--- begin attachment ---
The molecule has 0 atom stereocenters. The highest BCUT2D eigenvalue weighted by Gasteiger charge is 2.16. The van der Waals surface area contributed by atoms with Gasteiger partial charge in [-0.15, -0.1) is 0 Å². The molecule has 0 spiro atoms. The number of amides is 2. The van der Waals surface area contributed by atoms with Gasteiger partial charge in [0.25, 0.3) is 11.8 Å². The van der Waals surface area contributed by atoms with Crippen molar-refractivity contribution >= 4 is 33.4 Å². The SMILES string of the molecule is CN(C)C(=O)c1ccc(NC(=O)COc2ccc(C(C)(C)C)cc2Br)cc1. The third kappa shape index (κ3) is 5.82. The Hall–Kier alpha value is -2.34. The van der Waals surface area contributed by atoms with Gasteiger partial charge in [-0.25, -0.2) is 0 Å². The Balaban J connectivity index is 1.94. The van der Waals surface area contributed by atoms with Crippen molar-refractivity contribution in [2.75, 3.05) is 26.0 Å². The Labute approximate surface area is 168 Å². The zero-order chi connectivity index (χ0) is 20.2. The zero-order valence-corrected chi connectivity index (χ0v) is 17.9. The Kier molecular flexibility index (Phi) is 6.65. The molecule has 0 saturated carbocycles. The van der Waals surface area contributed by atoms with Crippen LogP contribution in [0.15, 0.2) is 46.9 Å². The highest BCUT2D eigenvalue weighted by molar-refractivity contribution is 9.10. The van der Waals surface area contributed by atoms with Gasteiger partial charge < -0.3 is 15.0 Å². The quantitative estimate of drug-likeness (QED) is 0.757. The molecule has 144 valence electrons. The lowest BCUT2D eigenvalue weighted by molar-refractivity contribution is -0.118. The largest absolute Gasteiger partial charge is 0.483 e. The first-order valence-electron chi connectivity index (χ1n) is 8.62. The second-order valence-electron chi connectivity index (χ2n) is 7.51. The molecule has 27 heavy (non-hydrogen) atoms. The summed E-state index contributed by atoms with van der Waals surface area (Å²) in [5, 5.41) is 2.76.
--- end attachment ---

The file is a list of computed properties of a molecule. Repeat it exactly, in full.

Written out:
The molecule has 0 atom stereocenters. The highest BCUT2D eigenvalue weighted by Gasteiger charge is 2.16. The van der Waals surface area contributed by atoms with Gasteiger partial charge in [-0.15, -0.1) is 0 Å². The molecule has 0 spiro atoms. The number of amides is 2. The van der Waals surface area contributed by atoms with Gasteiger partial charge in [0.25, 0.3) is 11.8 Å². The van der Waals surface area contributed by atoms with Crippen molar-refractivity contribution >= 4 is 33.4 Å². The SMILES string of the molecule is CN(C)C(=O)c1ccc(NC(=O)COc2ccc(C(C)(C)C)cc2Br)cc1. The third kappa shape index (κ3) is 5.82. The Hall–Kier alpha value is -2.34. The van der Waals surface area contributed by atoms with Gasteiger partial charge in [-0.25, -0.2) is 0 Å². The Balaban J connectivity index is 1.94. The van der Waals surface area contributed by atoms with Crippen molar-refractivity contribution in [2.75, 3.05) is 26.0 Å². The Labute approximate surface area is 168 Å². The zero-order chi connectivity index (χ0) is 20.2. The zero-order valence-corrected chi connectivity index (χ0v) is 17.9. The Kier molecular flexibility index (Phi) is 6.65. The molecule has 0 saturated carbocycles. The van der Waals surface area contributed by atoms with Crippen LogP contribution in [0.15, 0.2) is 46.9 Å². The highest BCUT2D eigenvalue weighted by molar-refractivity contribution is 9.10. The van der Waals surface area contributed by atoms with Gasteiger partial charge < -0.3 is 15.0 Å². The quantitative estimate of drug-likeness (QED) is 0.757. The molecule has 144 valence electrons. The lowest BCUT2D eigenvalue weighted by molar-refractivity contribution is -0.118. The largest absolute Gasteiger partial charge is 0.483 e. The first-order valence-electron chi connectivity index (χ1n) is 8.62. The second-order valence-electron chi connectivity index (χ2n) is 7.51. The molecule has 27 heavy (non-hydrogen) atoms. The summed E-state index contributed by atoms with van der Waals surface area (Å²) in [5, 5.41) is 2.76.